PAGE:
Quote: “I need to see some I.D.” Figaro, speaking to a woman who stole his backpack near Lander, Wyoming.
Figure of Speech: the kindergarten imperative.
When Figaro put his backpack down to visit a waterfall in the Wind River Range, a local band of pack rustlers swiped it. Not an easy thing to do; the pack weighed 45 pounds and the altitude was a breathless 9,000 feet. With the help of a fellow hiker, Figaro found his pack, the thief (an extremely fit 22-year-old woman), and the thief’s mother. Not knowing what else to say, Figaro resorted to copspeak. To his astonishment, the woman handed over her driver’s license. Figaro turned it in to the police when he hiked out next morning.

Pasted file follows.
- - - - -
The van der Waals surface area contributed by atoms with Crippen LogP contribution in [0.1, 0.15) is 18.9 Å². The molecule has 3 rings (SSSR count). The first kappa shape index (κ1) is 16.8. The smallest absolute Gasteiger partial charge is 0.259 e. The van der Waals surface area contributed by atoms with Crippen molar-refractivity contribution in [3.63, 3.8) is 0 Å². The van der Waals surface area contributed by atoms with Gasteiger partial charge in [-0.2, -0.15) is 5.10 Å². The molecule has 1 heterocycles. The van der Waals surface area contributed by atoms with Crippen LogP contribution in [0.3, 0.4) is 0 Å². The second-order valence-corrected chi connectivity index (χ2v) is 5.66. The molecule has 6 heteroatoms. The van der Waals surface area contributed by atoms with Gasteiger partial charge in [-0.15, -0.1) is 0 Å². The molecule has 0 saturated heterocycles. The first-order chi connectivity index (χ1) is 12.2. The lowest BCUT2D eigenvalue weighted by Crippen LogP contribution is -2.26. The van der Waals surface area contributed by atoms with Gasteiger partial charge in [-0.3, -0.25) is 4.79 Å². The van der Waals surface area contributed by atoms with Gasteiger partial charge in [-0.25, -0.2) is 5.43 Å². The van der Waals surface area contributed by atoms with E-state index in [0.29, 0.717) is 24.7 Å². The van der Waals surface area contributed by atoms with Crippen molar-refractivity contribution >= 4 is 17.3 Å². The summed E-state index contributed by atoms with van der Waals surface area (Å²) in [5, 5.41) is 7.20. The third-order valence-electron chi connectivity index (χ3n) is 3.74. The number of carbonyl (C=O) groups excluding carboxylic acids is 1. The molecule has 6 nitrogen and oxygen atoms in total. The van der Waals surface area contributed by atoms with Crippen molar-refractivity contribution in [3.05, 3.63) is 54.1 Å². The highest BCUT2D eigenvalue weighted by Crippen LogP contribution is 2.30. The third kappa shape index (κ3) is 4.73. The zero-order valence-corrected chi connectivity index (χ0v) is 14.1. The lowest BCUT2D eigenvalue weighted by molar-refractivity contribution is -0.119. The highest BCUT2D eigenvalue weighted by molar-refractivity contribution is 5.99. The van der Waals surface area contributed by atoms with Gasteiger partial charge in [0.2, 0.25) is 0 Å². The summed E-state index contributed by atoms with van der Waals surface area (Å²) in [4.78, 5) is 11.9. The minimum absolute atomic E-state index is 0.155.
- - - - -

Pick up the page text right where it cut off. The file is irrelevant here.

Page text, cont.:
“How’d you get this? What did you do to her?” a detective asked him.
“I didn’t do anything. I said I needed to see some I.D.”
Slate’s word maven, Ben Yagoda, refers to this increasingly popular device — “I need you to do this” in place of the simple command “Do this” — as “the kindergarten imperative.” It replaces the harsh old imperative mood with a request to meet one’s needs; e.g., “I need you to put down your crayons now.” The figure is brilliantly rhetorical, he notes, because it “psychologizes directives,” turning commands into appeals to empathy. On the down side, it wimpifies speech. Without the imperative mood, Yagoda says, “the Ten Commandments would be the Ten Suggestions.”
Of course, when the suggestion is made by a red-faced, packless hiker, it can look a lot like a command.
Snappy Answer: “I don’t need more needy people.”